With an average of 3-5 hours of shooting time, engagement sessions require us to think on our feet to get creative, unique, and artistic shots while still showcasing authentic emotions. With such a limited amount of time, it is essential to pack the right gear with you to ensure that you have a variety of outstanding shots for your portfolio. This is why we created our Engagement Photography 101 course, to take away the stress of worrying about how to best utilize
While you have a variety of lenses to choose from, these are my most frequently used lenses for engagement sessions and the reasons why I love them to tell a full story.
Sigma 24mm F1.4 Art
A prime lens is often the second or third lens most portrait photographers purchase because they crave the shallow depth of field look in their images. Chances are you already own a 24mm or a 35mm lens, but I urge you to choose between the two and keep just one in your kit. They are a bit too similar in focal length to justify owning both. The reason I opt for the SIGMA 24mm F1.4 Art for my gear kit is purely to make sure I am covered in situations where I want to be wide enough. It’s great for walking or moving sequences when you want to stay close and get in the action.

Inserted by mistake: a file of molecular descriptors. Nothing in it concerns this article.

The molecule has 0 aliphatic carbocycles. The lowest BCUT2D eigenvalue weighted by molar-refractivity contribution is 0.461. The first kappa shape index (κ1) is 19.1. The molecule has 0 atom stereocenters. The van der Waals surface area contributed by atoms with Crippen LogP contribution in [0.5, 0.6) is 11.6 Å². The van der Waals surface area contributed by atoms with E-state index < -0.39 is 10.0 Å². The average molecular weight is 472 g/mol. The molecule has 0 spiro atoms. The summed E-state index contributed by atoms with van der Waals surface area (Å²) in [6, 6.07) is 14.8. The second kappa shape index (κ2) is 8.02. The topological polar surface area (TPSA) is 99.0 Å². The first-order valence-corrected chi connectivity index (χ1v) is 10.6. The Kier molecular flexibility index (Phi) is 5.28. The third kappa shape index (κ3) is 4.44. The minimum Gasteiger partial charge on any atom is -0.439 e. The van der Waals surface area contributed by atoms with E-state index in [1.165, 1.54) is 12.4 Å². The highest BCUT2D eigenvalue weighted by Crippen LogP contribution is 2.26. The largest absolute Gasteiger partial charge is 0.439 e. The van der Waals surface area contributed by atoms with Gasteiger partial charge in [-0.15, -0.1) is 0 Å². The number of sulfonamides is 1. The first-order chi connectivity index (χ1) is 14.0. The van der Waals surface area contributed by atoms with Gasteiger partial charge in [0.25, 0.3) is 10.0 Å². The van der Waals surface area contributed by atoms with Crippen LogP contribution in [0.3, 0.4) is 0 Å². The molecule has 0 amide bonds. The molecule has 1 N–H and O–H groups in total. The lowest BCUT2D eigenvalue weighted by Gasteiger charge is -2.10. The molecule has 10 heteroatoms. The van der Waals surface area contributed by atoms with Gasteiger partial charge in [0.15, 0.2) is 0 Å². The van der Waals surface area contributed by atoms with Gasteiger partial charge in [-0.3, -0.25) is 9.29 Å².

Sigma 50mm F1.4 Art
50mm lenses are probably one of the first non-kit lenses that most photographers get, or at least one of the first prime lenses that most people get. The SIGMA 50mm F1.4 Art is arguably the perfect lens for portraits, wide enough to capture full body portraits but tight enough to not have to worry about edge distortion for close-up portraits.
Sigma 105mm F1.4 Art
While I have vast experience using the 85mm focal length on wedding and portrait shoots, there are certain attributes that the SIGMA 105mm F1.4 Art brings to the table that are hard to replicate with my other lenses, especially with an f/1.4 aperture combined with a longer focal length. Here are some of my favorite aspects of this lens and how I best utilize it on my shoots:
One of my favorite compositional components is layering subjects and shooting through things to create depth and interest from the foreground to subject to background. As portrait photographers, we are constantly looking for beautiful backdrops for our subjects that will yield that much-desired bokeh aesthetic or blurred background. Without a doubt, the 105mm focal length is the ideal choice for blocking out unwanted objects within your frame.
You can see a full list of my engagement photography gear bag to see what tools and equipment I like to have on me for engagement photography sessions. If you are interested in learning more about how I utulize these lenses on real-life shoots, check out our Engagement Photography 101 course to see behind the scenes videos and learn posing guidance, advanced camera techniques for natural light photos and more. You can use the code SIGMA30 to receive $30 off this course!